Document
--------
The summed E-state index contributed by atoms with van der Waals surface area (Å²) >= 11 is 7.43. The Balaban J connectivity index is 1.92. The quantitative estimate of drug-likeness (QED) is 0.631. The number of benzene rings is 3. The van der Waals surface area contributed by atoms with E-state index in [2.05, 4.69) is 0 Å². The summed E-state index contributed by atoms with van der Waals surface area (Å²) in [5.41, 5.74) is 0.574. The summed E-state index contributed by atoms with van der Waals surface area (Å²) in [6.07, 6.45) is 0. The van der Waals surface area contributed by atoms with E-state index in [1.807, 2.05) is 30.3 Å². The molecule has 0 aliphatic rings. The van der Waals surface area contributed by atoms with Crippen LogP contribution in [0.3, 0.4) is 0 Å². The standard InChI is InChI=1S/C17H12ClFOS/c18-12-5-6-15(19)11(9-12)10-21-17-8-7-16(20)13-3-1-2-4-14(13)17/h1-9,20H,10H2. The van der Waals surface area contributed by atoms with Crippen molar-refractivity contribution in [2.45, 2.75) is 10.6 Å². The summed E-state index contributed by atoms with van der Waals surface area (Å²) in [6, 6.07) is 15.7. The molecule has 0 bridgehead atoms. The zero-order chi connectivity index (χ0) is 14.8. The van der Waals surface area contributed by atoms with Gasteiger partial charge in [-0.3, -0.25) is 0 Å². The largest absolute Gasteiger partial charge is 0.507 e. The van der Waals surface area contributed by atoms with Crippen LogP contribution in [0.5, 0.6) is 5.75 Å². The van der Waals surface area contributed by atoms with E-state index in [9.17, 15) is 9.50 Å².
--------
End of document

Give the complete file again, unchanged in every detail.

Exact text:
The summed E-state index contributed by atoms with van der Waals surface area (Å²) >= 11 is 7.43. The Balaban J connectivity index is 1.92. The quantitative estimate of drug-likeness (QED) is 0.631. The number of benzene rings is 3. The van der Waals surface area contributed by atoms with E-state index in [2.05, 4.69) is 0 Å². The summed E-state index contributed by atoms with van der Waals surface area (Å²) in [5.41, 5.74) is 0.574. The summed E-state index contributed by atoms with van der Waals surface area (Å²) in [6.07, 6.45) is 0. The van der Waals surface area contributed by atoms with E-state index in [1.807, 2.05) is 30.3 Å². The molecule has 0 aliphatic rings. The van der Waals surface area contributed by atoms with Crippen LogP contribution in [0.3, 0.4) is 0 Å². The standard InChI is InChI=1S/C17H12ClFOS/c18-12-5-6-15(19)11(9-12)10-21-17-8-7-16(20)13-3-1-2-4-14(13)17/h1-9,20H,10H2. The van der Waals surface area contributed by atoms with Crippen molar-refractivity contribution in [2.45, 2.75) is 10.6 Å². The summed E-state index contributed by atoms with van der Waals surface area (Å²) in [6, 6.07) is 15.7. The molecule has 0 bridgehead atoms. The zero-order chi connectivity index (χ0) is 14.8. The van der Waals surface area contributed by atoms with Gasteiger partial charge in [-0.3, -0.25) is 0 Å². The largest absolute Gasteiger partial charge is 0.507 e. The van der Waals surface area contributed by atoms with Crippen LogP contribution in [0.5, 0.6) is 5.75 Å². The van der Waals surface area contributed by atoms with E-state index in [9.17, 15) is 9.50 Å².